In the book, you advocate for reform of Section 230 of the Communications Decency Act, which provides immunity from liability for internet platforms for what users post. Public debate over the law has been framed as largely a matter of censorship. Why is it important to a right to privacy?
Section 230 is often credited with the reason why we have the internet that we have today. And I don’t criticize the important role that it played. That role of keeping up without a threat of liability has been really important for why we have the diversity of content and social media interactions that we have.
But at the same time, it has enabled with a free legal pass sites that are perpetrators, sites that encourage, and solicit, and that deliberately keep up privacy invasions — especially intimate privacy invasions. There are 9,500 sites, mostly hosted in the United States, whose whole raison d’etre, their businesses, is intimate privacy violations.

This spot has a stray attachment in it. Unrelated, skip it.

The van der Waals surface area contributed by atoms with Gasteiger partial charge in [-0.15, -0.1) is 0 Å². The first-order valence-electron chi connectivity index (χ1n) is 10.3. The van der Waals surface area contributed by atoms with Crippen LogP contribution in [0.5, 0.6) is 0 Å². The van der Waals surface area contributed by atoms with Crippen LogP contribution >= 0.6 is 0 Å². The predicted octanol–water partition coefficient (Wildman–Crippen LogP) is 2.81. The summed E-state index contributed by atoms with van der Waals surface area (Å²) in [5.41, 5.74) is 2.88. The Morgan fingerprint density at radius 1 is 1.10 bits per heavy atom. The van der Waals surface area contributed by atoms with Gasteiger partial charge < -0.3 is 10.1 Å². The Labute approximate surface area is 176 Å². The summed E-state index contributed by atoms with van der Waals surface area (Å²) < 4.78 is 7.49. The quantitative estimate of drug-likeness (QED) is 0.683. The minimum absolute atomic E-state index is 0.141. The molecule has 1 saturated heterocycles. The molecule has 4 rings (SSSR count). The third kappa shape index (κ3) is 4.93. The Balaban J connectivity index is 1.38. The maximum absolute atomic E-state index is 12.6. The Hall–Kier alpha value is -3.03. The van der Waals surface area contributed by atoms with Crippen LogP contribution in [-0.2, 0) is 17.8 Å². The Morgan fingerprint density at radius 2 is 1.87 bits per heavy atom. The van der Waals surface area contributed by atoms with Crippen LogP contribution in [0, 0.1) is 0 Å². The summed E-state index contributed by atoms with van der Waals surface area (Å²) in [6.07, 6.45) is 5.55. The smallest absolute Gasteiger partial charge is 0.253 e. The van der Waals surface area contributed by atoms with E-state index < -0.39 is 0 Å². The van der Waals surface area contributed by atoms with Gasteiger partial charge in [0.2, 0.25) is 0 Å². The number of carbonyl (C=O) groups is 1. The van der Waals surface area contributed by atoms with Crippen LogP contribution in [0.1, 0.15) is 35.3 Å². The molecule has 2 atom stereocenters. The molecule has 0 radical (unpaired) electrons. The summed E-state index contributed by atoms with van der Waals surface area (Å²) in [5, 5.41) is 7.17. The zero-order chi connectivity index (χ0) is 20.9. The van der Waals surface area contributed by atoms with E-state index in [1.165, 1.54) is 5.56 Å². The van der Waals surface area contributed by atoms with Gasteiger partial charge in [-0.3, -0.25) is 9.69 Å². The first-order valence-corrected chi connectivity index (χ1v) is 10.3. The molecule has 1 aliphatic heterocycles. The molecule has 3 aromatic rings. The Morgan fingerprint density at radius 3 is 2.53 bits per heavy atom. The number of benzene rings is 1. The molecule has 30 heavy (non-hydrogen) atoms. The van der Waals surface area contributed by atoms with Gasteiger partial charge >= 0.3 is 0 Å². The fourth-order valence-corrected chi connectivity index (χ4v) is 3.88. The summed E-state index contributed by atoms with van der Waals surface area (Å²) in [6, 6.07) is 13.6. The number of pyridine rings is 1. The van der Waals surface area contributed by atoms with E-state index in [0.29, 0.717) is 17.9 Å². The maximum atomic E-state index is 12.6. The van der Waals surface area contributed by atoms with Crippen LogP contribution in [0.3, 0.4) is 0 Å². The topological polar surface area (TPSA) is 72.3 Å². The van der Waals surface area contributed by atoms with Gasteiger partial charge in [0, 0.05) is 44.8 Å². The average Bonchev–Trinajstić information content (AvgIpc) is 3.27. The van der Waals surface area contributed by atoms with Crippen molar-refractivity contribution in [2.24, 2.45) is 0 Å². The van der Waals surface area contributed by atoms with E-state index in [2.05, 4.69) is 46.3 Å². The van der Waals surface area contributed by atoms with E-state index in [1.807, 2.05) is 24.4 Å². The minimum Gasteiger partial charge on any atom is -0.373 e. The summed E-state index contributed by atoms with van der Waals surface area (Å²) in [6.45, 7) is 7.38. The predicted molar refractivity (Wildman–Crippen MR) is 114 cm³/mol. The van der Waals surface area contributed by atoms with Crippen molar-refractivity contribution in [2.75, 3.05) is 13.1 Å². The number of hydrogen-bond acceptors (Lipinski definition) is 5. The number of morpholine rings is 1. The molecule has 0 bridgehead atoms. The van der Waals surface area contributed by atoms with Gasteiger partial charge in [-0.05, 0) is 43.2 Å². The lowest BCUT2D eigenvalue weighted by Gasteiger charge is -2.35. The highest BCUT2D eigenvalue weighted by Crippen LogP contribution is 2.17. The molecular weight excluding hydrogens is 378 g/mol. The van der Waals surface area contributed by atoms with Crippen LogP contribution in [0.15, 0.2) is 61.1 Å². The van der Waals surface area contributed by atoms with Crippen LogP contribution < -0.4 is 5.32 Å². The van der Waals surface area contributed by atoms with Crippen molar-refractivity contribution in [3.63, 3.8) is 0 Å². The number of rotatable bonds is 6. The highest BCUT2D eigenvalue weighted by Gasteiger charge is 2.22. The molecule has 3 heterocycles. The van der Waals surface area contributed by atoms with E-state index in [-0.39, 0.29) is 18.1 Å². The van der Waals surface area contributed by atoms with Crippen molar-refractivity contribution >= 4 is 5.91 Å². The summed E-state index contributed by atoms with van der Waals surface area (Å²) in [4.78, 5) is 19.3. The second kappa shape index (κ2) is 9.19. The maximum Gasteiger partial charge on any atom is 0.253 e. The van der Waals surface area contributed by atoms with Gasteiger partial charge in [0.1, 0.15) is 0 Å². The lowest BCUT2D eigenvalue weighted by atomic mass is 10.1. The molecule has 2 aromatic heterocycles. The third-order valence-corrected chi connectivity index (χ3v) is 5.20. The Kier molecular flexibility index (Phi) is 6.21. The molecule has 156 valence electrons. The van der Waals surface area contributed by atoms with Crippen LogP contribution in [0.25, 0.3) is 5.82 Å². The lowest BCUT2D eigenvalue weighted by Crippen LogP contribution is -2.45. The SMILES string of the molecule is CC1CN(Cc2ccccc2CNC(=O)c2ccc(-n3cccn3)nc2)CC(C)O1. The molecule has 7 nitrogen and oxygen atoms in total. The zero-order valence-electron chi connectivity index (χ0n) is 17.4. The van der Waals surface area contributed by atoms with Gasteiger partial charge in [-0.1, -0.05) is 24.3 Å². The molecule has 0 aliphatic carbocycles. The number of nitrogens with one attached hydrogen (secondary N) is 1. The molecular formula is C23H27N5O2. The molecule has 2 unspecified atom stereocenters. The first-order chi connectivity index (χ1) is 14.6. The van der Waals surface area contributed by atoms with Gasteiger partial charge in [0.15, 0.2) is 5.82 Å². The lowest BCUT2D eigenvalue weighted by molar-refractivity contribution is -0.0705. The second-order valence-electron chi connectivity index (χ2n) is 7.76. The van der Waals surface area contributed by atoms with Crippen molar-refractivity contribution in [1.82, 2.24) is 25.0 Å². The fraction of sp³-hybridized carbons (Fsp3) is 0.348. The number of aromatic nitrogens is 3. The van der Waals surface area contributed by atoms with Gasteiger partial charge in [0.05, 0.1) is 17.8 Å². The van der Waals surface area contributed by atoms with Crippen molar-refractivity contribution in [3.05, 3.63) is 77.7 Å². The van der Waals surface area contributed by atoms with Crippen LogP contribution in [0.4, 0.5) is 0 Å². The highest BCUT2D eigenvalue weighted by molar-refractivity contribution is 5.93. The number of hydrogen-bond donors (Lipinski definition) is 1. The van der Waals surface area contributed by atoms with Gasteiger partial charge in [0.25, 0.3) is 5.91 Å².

The idea that Wyden and [co-author former Rep. Chris Cox, R-Calif.] had back in 1996, is we want to reward platforms — interactive computer services — for helping clean up the internet. Those are their words. And we want to provide a legal immunity that will incentivize cleaning up the internet.